Utricularia volubilis is a wonderfull annual plant. This submerged aquatic species from Southwestern Australia represents a botanical rarity.
It bears large violet flowers on twining scapes to 90 cm. Its filamentous leaves can be up to 30 cm long and its pigmented traps up to 5 mm large. The large traps can be seen on short stalks attached to the rosette. Traps are often held on the tips of some of the grass like leaves. Both of these types of traps are suspended in the water. The largest traps of all are attached to the underground stolons and trap preys which live in this substrate.
The bladder-trap is unique to the Utricularia, giving them their nickname of Bladderwort. Utricularia has no true root system. They form creeping or floating, thin, hair-like stems that extended away from the main body of the plant. The bladder-traps are held on these stems. The traps are underground and are too small to hand feed. So, it has to catch it's own microscopic prey. Thin, filament-like hairs protrude from the trap door. These serve as guides to send the prey toward the door. These plants use low pressure inside the chamber vs. high pressure outside. When a bug activates the hairs, the door opens quickly, forcing the victim into the low-pressure digestion area. The water is pumped out and the mulcilage seal is re-established. The plant now secrets digestive juices to break down the captured prey and absorb the mineral rich fluid. Trapping usually occurs within 1/50 of a second. It is believed that glands found around the closed entry may also secrete an attractant that may aid in luring prey.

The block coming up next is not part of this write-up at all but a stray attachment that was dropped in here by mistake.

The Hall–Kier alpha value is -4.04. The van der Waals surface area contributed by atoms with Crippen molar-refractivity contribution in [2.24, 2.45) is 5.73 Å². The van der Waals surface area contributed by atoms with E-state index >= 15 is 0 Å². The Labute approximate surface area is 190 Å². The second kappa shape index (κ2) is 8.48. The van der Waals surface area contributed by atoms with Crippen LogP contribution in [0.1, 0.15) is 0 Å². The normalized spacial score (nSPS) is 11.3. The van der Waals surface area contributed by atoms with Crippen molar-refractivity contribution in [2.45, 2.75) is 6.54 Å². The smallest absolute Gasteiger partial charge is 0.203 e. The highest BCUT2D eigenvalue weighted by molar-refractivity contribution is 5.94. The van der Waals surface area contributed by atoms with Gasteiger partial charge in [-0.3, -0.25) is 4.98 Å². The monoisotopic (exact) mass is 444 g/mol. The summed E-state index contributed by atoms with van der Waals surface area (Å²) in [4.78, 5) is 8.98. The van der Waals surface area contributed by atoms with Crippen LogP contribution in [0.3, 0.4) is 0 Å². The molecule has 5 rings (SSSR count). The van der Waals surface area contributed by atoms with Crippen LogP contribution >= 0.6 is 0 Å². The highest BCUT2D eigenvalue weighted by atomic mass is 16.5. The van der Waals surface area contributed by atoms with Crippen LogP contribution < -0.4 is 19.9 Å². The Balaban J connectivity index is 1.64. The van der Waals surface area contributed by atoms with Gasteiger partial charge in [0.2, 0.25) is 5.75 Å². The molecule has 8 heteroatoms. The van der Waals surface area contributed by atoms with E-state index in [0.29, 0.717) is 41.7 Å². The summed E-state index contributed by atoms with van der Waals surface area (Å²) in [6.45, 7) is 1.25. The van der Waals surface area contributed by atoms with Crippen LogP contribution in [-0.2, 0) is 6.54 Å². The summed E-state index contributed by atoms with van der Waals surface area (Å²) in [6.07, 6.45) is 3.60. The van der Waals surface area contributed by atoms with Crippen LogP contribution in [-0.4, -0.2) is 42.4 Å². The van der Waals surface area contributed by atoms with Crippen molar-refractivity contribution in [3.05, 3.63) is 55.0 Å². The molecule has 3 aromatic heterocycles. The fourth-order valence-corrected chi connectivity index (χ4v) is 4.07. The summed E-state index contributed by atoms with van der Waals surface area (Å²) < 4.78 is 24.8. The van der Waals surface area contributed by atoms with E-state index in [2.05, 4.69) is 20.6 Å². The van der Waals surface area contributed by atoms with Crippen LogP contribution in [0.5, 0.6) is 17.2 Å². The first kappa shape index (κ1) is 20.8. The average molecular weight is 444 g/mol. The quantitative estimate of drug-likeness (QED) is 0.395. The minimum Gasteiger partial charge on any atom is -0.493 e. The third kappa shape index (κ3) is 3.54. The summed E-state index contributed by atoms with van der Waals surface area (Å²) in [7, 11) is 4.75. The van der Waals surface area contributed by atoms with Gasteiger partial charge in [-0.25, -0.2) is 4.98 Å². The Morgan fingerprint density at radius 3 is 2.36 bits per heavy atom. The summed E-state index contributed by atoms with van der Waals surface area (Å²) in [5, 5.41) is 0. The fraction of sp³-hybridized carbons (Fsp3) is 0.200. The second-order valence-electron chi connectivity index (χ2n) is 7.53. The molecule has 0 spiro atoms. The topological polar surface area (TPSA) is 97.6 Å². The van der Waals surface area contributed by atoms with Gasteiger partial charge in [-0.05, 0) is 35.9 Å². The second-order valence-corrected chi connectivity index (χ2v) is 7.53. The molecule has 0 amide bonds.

Hardiness zone 11, (4øC/40øF) in Winter. Optimum temperatures are 18-26 øC, it can tolerate 5 øC. The species prefers slight shading. In captivity, they grow well in a standard 1:1 peat moss/sand mix. Like other carnivorous plants, they do require pure water and can be killed by fertilizer in the soil. It grows in deep water.